The importance of food has been also evident in the structure of the Ottoman military elite, the Janissaries. The commanders of the main divisions were known as the Soupmen, other high ranking officers were the Chief Cook, Scullion, Baker, and Pancake Maker, though their function had little to do with these titles. The huge cauldron used to make pilaf had a special symbolic significance for the Janissaries, as the central focus of each division. The kitchen was also the center of politics, for whenever the Janissaries demanded a change in the Sultan's Cabinet, or the head of a grand vizier, they would overturn their pilaf cauldron. "Overturning the cauldron," is an expression still used today to indicate a rebellion in the ranks.
It was in this environment that hundreds of the Sultans' chefs, who dedicated their lives to their profession, developed and perfected the dishes of the Turkish Cuisine, which was then adopted by the kitchens of the provinces ranging from the Balkans to Southern Russia, and reaching North Africa. Istanbul was the capital of the world and had all the prestige, so that its ways were imitated. At the same time, it was supported by an enormous organization and infrastructure, which enabled all the treasures of the world to flow into it. The provinces of the vast Empire were integrated by a system of trade routes with refreshing caravanserais for the weary merchants and security forces. The Spice Road, the most important factor in culinary history was under the full control of the Sultan. Only the best ingredients were allowed to be traded under the strict standards established by the courts.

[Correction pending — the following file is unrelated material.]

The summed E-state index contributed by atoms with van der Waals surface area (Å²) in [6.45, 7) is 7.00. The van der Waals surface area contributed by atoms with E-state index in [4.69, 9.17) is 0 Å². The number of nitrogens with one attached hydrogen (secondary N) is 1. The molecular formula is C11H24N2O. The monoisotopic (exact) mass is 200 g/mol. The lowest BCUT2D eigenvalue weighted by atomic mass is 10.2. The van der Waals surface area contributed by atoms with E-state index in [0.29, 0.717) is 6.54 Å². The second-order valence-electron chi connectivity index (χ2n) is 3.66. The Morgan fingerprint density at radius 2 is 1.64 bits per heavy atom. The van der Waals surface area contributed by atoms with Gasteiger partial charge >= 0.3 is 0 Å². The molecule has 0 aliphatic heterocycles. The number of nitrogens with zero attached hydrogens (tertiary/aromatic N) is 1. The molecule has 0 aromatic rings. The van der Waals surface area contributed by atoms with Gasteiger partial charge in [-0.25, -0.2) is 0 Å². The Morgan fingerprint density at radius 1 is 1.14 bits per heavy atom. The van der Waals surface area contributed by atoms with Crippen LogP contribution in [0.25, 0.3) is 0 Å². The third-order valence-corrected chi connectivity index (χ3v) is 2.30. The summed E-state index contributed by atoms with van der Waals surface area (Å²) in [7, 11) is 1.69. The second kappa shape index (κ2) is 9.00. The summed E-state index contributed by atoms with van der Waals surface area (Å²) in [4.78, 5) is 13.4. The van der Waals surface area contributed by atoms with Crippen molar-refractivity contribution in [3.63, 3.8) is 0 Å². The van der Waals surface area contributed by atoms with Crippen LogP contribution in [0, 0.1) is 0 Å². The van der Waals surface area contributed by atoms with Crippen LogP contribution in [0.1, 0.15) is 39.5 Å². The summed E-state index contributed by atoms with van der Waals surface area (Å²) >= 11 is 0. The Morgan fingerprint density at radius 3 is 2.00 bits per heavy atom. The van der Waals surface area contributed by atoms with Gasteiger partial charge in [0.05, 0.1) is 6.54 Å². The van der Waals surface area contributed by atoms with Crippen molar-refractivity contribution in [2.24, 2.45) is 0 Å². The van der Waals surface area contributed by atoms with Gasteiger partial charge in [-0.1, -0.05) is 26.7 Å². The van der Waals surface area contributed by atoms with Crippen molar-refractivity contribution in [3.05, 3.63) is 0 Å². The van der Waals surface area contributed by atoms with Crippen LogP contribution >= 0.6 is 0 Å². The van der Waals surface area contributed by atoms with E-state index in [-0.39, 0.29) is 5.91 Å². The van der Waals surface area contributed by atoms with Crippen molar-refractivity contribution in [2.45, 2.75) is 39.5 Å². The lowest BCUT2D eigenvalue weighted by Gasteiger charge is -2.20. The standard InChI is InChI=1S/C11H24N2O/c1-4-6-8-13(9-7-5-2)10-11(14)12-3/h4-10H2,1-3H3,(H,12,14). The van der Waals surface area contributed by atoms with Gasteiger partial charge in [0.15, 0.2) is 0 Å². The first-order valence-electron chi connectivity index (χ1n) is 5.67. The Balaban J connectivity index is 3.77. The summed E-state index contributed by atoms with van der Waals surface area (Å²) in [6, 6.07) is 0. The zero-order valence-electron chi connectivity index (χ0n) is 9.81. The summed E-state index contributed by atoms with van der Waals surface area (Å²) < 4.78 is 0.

Following the example of the Palace, all of the grand Ottoman houses boasted elaborate kitchens and competed in preparing feasts for each other as well as the general public. In fact, in each neighborhood, at least one household wouldopen its doors to anyone who happened to stop by for dinner during the holy month of Ramadan, or during other festive occasions. This is how the traditional Cuisine evolved and spread, even to the most modest corners of the country